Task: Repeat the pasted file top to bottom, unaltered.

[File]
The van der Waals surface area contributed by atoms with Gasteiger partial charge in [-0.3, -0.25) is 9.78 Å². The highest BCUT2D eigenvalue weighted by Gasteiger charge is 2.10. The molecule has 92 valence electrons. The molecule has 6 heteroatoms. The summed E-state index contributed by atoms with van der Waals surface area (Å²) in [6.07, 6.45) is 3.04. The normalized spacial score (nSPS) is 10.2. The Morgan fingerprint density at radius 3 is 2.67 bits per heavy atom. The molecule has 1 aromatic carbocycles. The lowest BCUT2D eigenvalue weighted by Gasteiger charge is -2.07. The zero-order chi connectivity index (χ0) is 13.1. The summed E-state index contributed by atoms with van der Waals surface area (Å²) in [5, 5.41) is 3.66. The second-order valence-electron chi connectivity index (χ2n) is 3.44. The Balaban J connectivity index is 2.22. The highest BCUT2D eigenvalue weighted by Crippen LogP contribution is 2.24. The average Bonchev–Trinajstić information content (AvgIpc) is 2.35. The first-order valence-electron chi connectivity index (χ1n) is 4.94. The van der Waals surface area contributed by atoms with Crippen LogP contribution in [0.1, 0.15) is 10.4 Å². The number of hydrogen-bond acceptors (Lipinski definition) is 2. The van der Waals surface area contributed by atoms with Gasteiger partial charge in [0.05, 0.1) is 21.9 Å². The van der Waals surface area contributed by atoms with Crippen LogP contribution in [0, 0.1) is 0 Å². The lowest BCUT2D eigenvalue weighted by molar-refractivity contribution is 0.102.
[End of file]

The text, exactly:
The van der Waals surface area contributed by atoms with Gasteiger partial charge in [-0.3, -0.25) is 9.78 Å². The highest BCUT2D eigenvalue weighted by Gasteiger charge is 2.10. The molecule has 92 valence electrons. The molecule has 6 heteroatoms. The summed E-state index contributed by atoms with van der Waals surface area (Å²) in [6.07, 6.45) is 3.04. The normalized spacial score (nSPS) is 10.2. The Morgan fingerprint density at radius 3 is 2.67 bits per heavy atom. The molecule has 1 aromatic carbocycles. The lowest BCUT2D eigenvalue weighted by Gasteiger charge is -2.07. The zero-order chi connectivity index (χ0) is 13.1. The summed E-state index contributed by atoms with van der Waals surface area (Å²) in [5, 5.41) is 3.66. The second-order valence-electron chi connectivity index (χ2n) is 3.44. The Balaban J connectivity index is 2.22. The highest BCUT2D eigenvalue weighted by Crippen LogP contribution is 2.24. The average Bonchev–Trinajstić information content (AvgIpc) is 2.35. The first-order valence-electron chi connectivity index (χ1n) is 4.94. The van der Waals surface area contributed by atoms with Crippen LogP contribution in [0.1, 0.15) is 10.4 Å². The number of hydrogen-bond acceptors (Lipinski definition) is 2. The van der Waals surface area contributed by atoms with Gasteiger partial charge in [0.05, 0.1) is 21.9 Å². The van der Waals surface area contributed by atoms with Crippen LogP contribution in [0, 0.1) is 0 Å². The lowest BCUT2D eigenvalue weighted by molar-refractivity contribution is 0.102.